Does your department lay its own line from a hydrant or do you bring it to the scene via Tankers? Each has its own challenges. First let’s look at laying a supply line. Some departments require the first in engine to lay a dry line and the second due charges the line. Others require the first in engine to establish their own water supply. While other departments have the second due catches the hydrant and secures the water supply. When catching your own hydrant, some issues arise.
Does the hydrant:
1. Sit on the same side of the road as the incident?
2. Located on the opposite side of the street?
3. Located across the intersection?
The second and third points listed can cause some major problems if not identified early. These can cause access for additional companies (engine or truck). In the event that the points number 2 & 3 are in a subdivision with a dead end street this can be devastating to the cause. Understanding these choke points in the initial stages of the incident is critical and the information needs to be relayed in the event that the first due decides not to catch their own hydrant and requires the second due to accomplish the task at hand. Making sure that the second due engine is aware of the situation can simply be accomplished by having them acknowledge the radio transmission.
Another point to bring up, does your department dress the hydrant or just make a single connection? We respond to fire alarms, expecting the worst. Why not dress the hydrant and allow for multiple connections at the hydrant to allow maximum flow (not pressure) to the fire attack engine. A few extra seconds on the front side, will allow things to run much smoother ten, fifteen or thirty minutes into the operation when things go south and “big” water is required.
Engineers or apparatus operators need to understand how much water can truly be flowed through the pump when dealing with low pressure or crappy hydrant pressures. Understanding what type of hydrant system you are on also helps in making the decision to catch multiple hydrants (loop or dead end main).
Have you practiced for those situations where you have a large house or a “big box” in your first or second due, establishing a water supply with hydrant locations/poor water pressure. Have you discussed this with your officer riding the seat or shift supervisor in any contingency plans? Does your department allow you to make those decisions? Or do you respond and lay line because that is the way it has always been done? Does your department have a contingency plan for a “dead hydrant” scenario? You are on the first in engine, catch the hydrant and lay 800ft to the scene. Your hydrant man radios to the officer and states the hydrant is dead. This shouldn’t come as a surprise, this should be expected. Nothing ever seems to go right on a fire scene. The engineer and officer do not need to allow frustration to set in. This will make the scene go from bad to worse. Communication with the second or third due engine companies will help make this bad situation better. Without communication or a plan in place, things will not go as planned. We as firefighters like things to go as planned.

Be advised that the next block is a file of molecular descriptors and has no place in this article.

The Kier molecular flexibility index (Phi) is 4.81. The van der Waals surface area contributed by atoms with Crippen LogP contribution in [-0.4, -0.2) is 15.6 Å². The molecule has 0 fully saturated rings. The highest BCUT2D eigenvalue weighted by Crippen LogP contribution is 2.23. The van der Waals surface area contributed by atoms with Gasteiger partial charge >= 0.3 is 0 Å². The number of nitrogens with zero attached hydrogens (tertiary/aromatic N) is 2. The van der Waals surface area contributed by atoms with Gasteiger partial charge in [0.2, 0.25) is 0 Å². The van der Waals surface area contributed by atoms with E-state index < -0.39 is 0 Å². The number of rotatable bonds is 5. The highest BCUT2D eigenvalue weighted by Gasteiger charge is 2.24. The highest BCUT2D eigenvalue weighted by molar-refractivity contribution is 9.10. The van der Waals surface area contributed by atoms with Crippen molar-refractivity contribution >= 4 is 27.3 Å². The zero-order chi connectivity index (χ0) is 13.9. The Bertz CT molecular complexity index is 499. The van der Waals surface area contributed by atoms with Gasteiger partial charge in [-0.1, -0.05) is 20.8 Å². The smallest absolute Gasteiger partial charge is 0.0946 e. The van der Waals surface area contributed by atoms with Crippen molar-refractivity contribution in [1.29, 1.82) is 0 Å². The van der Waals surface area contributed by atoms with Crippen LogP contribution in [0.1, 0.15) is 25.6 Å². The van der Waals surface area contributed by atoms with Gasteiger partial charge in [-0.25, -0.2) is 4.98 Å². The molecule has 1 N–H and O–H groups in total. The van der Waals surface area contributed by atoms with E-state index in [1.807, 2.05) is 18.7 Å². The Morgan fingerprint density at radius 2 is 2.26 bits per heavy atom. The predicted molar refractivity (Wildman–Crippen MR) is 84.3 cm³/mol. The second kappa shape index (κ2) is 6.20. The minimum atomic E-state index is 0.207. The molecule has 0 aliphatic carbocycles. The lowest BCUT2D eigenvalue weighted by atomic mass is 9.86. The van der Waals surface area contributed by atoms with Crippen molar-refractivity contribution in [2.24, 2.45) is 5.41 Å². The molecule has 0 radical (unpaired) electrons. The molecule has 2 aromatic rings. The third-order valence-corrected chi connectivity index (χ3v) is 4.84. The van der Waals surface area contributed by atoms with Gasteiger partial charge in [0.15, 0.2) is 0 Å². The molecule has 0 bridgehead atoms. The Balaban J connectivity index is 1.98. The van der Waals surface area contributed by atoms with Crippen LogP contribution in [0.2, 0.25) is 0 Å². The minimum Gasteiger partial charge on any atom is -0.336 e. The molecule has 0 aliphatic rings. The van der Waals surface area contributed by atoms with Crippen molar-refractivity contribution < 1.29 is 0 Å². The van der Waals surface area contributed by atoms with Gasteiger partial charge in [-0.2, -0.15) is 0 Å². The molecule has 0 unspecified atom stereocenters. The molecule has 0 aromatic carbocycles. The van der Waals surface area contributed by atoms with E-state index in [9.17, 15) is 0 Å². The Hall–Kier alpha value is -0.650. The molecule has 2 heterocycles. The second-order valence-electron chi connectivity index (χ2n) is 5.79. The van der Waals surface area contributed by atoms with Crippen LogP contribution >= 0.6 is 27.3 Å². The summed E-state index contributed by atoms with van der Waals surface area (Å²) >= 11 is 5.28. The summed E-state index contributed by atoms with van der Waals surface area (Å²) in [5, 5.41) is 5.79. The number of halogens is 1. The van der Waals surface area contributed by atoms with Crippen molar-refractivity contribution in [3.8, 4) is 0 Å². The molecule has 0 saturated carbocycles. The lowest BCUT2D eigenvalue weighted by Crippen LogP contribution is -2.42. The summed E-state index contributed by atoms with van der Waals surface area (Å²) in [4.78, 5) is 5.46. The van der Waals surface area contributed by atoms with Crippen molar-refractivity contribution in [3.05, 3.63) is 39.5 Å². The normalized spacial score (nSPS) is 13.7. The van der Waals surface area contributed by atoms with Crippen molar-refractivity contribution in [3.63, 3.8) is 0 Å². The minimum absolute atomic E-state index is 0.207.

Now let’s take a look at rural water supply. Some things need to come into consideration when dealing with fire flow and the needed water at the scene.
First what does your department have for resources? Is it a standardized fleet of tankers or a makeup of different size tank capacities and dump/fill times? What does your mutual/automatic aide departments have and when was the last time you trained with them?
Where are the locations for your static water sources? Are they ponds, streams or dry hydrants? Are the dry hydrants well marked and maintained? When dealing with a mobile water supply, you need to realize that this is an incident within an incident. A water supply officer needs to be appointed to handle and coordinate the operation. Based on water tables at the static source, water supply points may have to be changed during an operation. An additional engine is needed for the water supply point. All of this has to taken into consideration during a either a large or small scale incident.
Positioning is just as critical for mobile water supply as catching a hydrant is. In the event that the first in engine positions wrong and does not have good access to the incident itself, not having good access for the tankers to come in and drop their water and be able to turn around or make a loop can be just as devastating to an incident as large diameter hose blocking the road. Stagger your tankers if at all possible. Have at least one of them at the water supply point with that engine to help set up the site, while the other one is at the fire scene. This will help to start a loop of a never ending water supply. As additional tankers arrive the water supply officer needs to place those in the loop as needed. The determination needs to be made early if you are going to do a truck to truck supply. Again, plan ahead and be thinking of that mobile water supply and how to transition from truck to truck to the mobile water supply.